The result was a very high quality audio signal, with a dynamic range of 100-5000 cycles. Eventually, broadcast standards called for slightly better audio, and the electronic system using filters was used. But for a time, WBBM’s programming passed through 23 feet of sewer pipe before hitting the airwaves.
This photo from 60 years ago shows someone doing a job that doesn’t exist any more, namely, TV repair. In particular, it shows Tempe, Arizona, TV serviceman Dick Ramos, owner of the three person company. In addition to himself, he employed an assistant who rode with him on the truck, and an office girl who staffed the shop downtown, taking phone calls and walk-in service requests. Ramos pointed out that it wasn’t necessary to hire a highly trained television repairman to staff the shop. “In a short time an intelligent office girl will know more about a television set than 95 per-cent of the customers she deals with.” Ramos contracted with a radio paging service to relay messages during the day, and he maintained an efficient operation. The truck contained a complete shop with a full array of test equipment, as well as a complete set of service bulletins.
This advertisement appeared in Life Magazine 75 years ago today, March 18, 1940.
It features the General Electric model HJ-1205 console, a twelve-tube model including a tuning eye tube. It features three bands, standard broadcast and two short wave bands, 2.3-7 and 7-22 MHz. It also have eight pushbuttons which can be preset to broadcast stations. The promised “golden tone” is delivered by dual speakers, the larger of which is 12 inches. Pictures of a nicely restored specimen can be found at the Radio Attic Archives. More pictures and a schematic can be found at RadioMuseum.org.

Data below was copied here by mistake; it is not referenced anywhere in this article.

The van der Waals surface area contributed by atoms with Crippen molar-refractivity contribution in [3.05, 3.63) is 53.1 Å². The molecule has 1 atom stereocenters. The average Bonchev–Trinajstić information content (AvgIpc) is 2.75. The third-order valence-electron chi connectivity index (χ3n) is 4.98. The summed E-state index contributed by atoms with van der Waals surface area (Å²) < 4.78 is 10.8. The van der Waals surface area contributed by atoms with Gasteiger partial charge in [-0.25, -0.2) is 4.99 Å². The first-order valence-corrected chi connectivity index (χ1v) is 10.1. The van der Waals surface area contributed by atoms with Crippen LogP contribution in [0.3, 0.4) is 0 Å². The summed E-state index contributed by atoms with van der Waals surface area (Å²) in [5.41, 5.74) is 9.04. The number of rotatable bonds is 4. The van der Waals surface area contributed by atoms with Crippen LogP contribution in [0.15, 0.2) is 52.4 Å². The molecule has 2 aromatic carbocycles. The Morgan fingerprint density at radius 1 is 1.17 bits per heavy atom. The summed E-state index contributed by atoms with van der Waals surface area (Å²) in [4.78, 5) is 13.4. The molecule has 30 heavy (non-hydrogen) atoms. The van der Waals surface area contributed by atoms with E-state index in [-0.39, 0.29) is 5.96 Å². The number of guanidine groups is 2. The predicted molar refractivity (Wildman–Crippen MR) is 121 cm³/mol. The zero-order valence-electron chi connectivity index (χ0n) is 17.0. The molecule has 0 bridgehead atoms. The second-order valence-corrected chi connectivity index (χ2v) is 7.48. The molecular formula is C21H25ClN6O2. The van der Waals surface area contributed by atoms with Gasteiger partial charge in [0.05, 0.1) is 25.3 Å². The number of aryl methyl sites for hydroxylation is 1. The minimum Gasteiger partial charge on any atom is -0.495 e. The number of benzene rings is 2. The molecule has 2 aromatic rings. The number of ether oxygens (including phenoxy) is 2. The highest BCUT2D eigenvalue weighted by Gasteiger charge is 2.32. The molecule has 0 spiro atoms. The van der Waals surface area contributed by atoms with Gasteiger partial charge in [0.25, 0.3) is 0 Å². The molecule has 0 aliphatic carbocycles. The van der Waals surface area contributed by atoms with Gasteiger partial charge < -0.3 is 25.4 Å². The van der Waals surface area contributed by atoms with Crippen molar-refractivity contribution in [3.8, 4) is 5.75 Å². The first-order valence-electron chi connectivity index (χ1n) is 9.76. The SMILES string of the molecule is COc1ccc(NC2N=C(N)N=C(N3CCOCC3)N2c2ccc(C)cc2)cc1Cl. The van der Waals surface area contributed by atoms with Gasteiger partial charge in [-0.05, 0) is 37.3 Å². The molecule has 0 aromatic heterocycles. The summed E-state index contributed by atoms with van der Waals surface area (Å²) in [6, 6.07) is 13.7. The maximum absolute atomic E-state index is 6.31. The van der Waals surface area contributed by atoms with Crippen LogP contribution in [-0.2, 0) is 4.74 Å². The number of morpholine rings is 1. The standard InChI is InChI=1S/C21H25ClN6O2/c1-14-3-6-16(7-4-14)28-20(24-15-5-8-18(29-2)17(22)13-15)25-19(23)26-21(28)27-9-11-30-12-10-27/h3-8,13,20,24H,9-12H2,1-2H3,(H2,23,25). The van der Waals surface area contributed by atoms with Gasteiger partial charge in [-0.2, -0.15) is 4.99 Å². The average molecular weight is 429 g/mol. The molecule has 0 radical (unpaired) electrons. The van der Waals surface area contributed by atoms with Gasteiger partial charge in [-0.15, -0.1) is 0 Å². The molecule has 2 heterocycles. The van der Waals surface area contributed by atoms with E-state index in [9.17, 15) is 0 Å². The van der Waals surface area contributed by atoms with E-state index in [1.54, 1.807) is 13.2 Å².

Fifty years ago, from March 9-27, 1965, the first two-way amateur satellite, OSCAR III, was in operation. The 16.3 kg spacecraft was launched on March 9 from Vandenberg Air Force Base, piggybacking with seven Air Force satellites. Over 1000 amateurs in 22 countries made contact through the satellite’s linear transponder, with both the uplink and downlink taking place on the 2 meter amateur band. Signals were received by the satellite on 144.1 MHz, and were retransmitted on 145.9 MHz. The downlink had a power of one watt, which was divided over the whatever stations were in the passband of the uplink frequency.
A beacon transmitter sending voltage and temperature readings was audible for several months. The orbit was nearly circular, with an altitude of 570 statute miles and an orbital period of 103.5 minutes.
The photo here shows Ed Hilton, W6VKP, and Don Norgaard, W6VMH, working on the satellite’s electronic package in Hilton’s garage. This photo is taken from the March, 1965, issue of Popular Electronics. A summary of the mission and complete list of contacts made and calls heard during the spacecraft’s 250 orbits is also available online.
40 years ago, careful observers were probably anticipated that something like the Internet would sometime come to pass. For those early adopters, Radio-Electronics magazine carried plans for a terminal, which the magazine called the TV Typewriter II, since an earlier version had appeared in the magazine in 1973. Some of the chips used in the 1973 design, however, turned out to be unobtainium, and the 1974 model featured use of commercially available 74-series TTL chips. The plans included a keyboard (hence “typewriter”), and called for connection to a black and white TV for the display (hence “TV-typewriter”). The plans for the 1974 model, shown here, are found in the February, March, and April, 1975, issues of the magazine.
The terminal had an RS-232 interface, and could communicate at 110, 220, 440, or 880 baud, or if a different crystal was used, 150, 300, 600, or 1200 baud. The terminal had two potential applications. First, the article noted, would be “data communications with computers. Combined with a keyboard, we have one of the fastest and most efficient means for an individual to communicate with a machine.” One example of a computer with which it could communicate would be the fledgling home computer described in the magazine’s July, 1974, issue.